No matter what history’s final judgement on that gauzy genre of popular music called trip-hop might be, there is no denying that its standard bearers Massive Attack remain one of the more innovative and groundbreaking acts in late-century British rock. One of Massive Attack's, and by virtue, trip-hop's signature tracks is the awe-inspiring 'Unfinished Sympathy' from 1991, the key single off the Bristol collective's phenomenal debut album 'Blue Lines', which has constantly been voted into 'best of' lists, even right up to the present day. This superlative opus features a superb, emotional vocal turn from British soul diva Shara Nelson, which drifts effortlessly above a majestic, elegant sheen of sweeping orchestral strings, offset by a inherent, streetwise hip-hop attitude, as embodied in a lockstep drum cadence and some subtle turntable scratching. Check out the revolutionary video clip, one of the earliest promos to make use of the continuous-shot concept, filmed at a gritty area running along West Pico Boulevard, and featuring an array of downtown Los Angeles-specific low-lifes.

Monday, September 14, 2009

True Faith

One of the most distinctive examples of the legendary New Order's patented synth-rock aesthetic is the mighty 1987 single 'True Faith', which was co-produced with studio wunderkind Stephen Hague. Boasting an immaculate, polished synth-pop sheen (it was one of the first ever all-digital recordings), infused with just the right amount of post-punk grittiness, this tale of lost innocence and the confusion of post-modern life had all the classic New Order artistic trademarks in place: Peter Hook's earth-rumbling, high-register bass lines, Stephen Morris's drum-machine genius, Gillian Gilbert's innovative synth wizardry, and snarling, jagged guitar motifs and an oddly sympathetic vocal from frontman Bernard Sumner. The accompanying promotional clip, done by French mime choreographer Philippe Decouflé, was an exercise in post-modern surrealism, featuring all manner of bizarre elements, from pugilists in colourful costumes running backwards in slow motion, and then beating the crap out of each other, to a sullen, bizarrely made-up girl stuck in an overturned boxer's punching bag, spelling out the song's lyrics in sign language.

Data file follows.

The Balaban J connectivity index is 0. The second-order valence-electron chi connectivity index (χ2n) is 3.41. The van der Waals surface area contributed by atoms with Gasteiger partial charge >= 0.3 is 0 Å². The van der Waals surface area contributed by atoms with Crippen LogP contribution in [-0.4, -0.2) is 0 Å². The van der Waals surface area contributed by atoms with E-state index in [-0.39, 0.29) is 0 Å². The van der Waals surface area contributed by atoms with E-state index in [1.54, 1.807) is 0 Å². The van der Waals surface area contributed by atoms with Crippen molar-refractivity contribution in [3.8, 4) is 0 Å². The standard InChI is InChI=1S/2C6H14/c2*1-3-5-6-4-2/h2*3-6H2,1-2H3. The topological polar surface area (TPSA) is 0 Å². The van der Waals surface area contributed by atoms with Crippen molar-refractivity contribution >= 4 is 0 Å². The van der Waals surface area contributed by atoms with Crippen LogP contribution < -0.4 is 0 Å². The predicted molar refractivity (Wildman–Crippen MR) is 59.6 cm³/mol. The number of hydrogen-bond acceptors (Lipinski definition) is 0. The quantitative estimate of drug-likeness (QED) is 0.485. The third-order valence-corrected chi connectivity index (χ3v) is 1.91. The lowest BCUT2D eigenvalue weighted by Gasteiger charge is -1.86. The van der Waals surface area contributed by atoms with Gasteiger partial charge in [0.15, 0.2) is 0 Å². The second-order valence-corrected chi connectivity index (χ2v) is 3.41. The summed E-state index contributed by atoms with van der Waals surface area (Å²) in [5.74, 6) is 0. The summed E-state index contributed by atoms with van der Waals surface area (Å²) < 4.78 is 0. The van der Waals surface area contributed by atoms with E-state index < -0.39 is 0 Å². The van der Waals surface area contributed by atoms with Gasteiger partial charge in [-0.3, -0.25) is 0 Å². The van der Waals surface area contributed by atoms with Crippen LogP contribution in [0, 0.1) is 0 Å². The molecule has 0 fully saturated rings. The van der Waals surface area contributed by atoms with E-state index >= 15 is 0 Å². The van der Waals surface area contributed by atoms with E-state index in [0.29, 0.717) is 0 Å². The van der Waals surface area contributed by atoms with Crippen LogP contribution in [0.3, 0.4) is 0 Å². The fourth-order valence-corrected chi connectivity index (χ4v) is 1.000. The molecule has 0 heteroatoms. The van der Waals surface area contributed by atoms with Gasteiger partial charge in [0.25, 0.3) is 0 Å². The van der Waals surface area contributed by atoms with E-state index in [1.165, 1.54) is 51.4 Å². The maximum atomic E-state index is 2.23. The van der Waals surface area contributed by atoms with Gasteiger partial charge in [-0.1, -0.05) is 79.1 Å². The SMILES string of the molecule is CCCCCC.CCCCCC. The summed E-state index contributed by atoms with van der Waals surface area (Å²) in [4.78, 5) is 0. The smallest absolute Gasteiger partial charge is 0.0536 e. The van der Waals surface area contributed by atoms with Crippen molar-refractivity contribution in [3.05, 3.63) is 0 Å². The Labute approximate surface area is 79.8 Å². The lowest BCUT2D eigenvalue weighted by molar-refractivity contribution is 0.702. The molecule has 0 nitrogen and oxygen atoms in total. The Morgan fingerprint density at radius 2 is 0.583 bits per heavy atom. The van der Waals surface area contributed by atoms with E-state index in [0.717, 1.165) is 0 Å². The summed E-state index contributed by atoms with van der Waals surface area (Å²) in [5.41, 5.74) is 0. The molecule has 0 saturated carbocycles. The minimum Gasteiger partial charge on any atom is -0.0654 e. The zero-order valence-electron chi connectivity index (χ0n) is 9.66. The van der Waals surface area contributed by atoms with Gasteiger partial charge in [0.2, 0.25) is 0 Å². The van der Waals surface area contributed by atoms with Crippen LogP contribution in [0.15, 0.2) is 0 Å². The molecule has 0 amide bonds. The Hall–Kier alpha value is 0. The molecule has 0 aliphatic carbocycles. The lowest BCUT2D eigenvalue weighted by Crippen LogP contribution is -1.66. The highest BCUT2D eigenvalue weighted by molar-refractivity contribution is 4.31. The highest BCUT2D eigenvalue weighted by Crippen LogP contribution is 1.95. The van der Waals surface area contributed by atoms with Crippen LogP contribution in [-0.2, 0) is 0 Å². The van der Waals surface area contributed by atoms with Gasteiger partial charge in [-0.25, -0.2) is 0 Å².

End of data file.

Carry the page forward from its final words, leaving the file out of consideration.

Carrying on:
Thursday, September 10, 2009

The Cure's Lullaby

One of the more distinctive promos in Goth-rock icons The Cure's ridiculously extensive video-clip repertoire is the one for their 1989 single 'Lullaby'. This Tim Pope-directed short film features an exhausted Robert Smith stuck in bed in some rundown Victorian-era Cheapside dive, clearly frightened out of his wits at the prospect of being eaten alive by the so-called Spider Man, an archaic and possibly mythical boogeyman of sorts. The rest of the band also put in an appearance as well, garbed as ghostly (and dusty) Salvation Army members recently resurrected from the dead. Check out this utterly spine-chilling, yet paradoxically humorous, clip, and watch out for the bit at the end where poor Fat Bob gets swallowed whole by, what else, a giant arachnid.

Saturday, September 05, 2009

Learning to Fly

While more well-known for their sometimes ridiculously elaborate and complex onstage sets, a lesser-known but no less compelling aspect of prog-rock godfathers Pink Floyd's artistry is their penchant for putting out ambitious short films. One such video clip is the promo for 1987’s ‘Learning to Fly’, which was directed by longtime Floyd collaborator and venerable graphic-design icon Storm Thorgerson. Encompassing a multi-layered, conceptual storyline, this video takes in the tales of three different subjugated individuals who eventually blossom into luminaries more than the sum of their respective parts. It also garnered an unlikely MTV Video Music Award for Best Concept Video in 1988, surely a genuine surprise for the hoary old rock fogies.